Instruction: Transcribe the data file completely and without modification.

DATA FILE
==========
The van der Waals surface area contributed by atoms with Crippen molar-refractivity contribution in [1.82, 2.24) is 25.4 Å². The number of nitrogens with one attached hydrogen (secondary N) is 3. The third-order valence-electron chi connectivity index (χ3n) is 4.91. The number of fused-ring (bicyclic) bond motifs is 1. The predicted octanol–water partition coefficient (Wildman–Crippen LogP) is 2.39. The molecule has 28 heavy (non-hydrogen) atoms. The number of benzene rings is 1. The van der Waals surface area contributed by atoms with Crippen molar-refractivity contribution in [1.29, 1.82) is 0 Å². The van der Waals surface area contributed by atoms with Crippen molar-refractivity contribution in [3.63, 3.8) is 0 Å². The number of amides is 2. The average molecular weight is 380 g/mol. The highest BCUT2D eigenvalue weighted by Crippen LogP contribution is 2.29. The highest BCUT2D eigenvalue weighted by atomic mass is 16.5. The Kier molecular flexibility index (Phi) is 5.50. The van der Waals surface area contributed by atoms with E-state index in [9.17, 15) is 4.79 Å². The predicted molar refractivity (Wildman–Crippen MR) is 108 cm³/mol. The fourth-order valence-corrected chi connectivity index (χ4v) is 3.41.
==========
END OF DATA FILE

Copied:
The van der Waals surface area contributed by atoms with Crippen molar-refractivity contribution in [1.82, 2.24) is 25.4 Å². The number of nitrogens with one attached hydrogen (secondary N) is 3. The third-order valence-electron chi connectivity index (χ3n) is 4.91. The number of fused-ring (bicyclic) bond motifs is 1. The predicted octanol–water partition coefficient (Wildman–Crippen LogP) is 2.39. The molecule has 28 heavy (non-hydrogen) atoms. The number of benzene rings is 1. The van der Waals surface area contributed by atoms with Crippen molar-refractivity contribution in [1.29, 1.82) is 0 Å². The van der Waals surface area contributed by atoms with Crippen molar-refractivity contribution in [3.63, 3.8) is 0 Å². The number of amides is 2. The average molecular weight is 380 g/mol. The highest BCUT2D eigenvalue weighted by Crippen LogP contribution is 2.29. The highest BCUT2D eigenvalue weighted by atomic mass is 16.5. The Kier molecular flexibility index (Phi) is 5.50. The van der Waals surface area contributed by atoms with E-state index in [9.17, 15) is 4.79 Å². The predicted molar refractivity (Wildman–Crippen MR) is 108 cm³/mol. The fourth-order valence-corrected chi connectivity index (χ4v) is 3.41.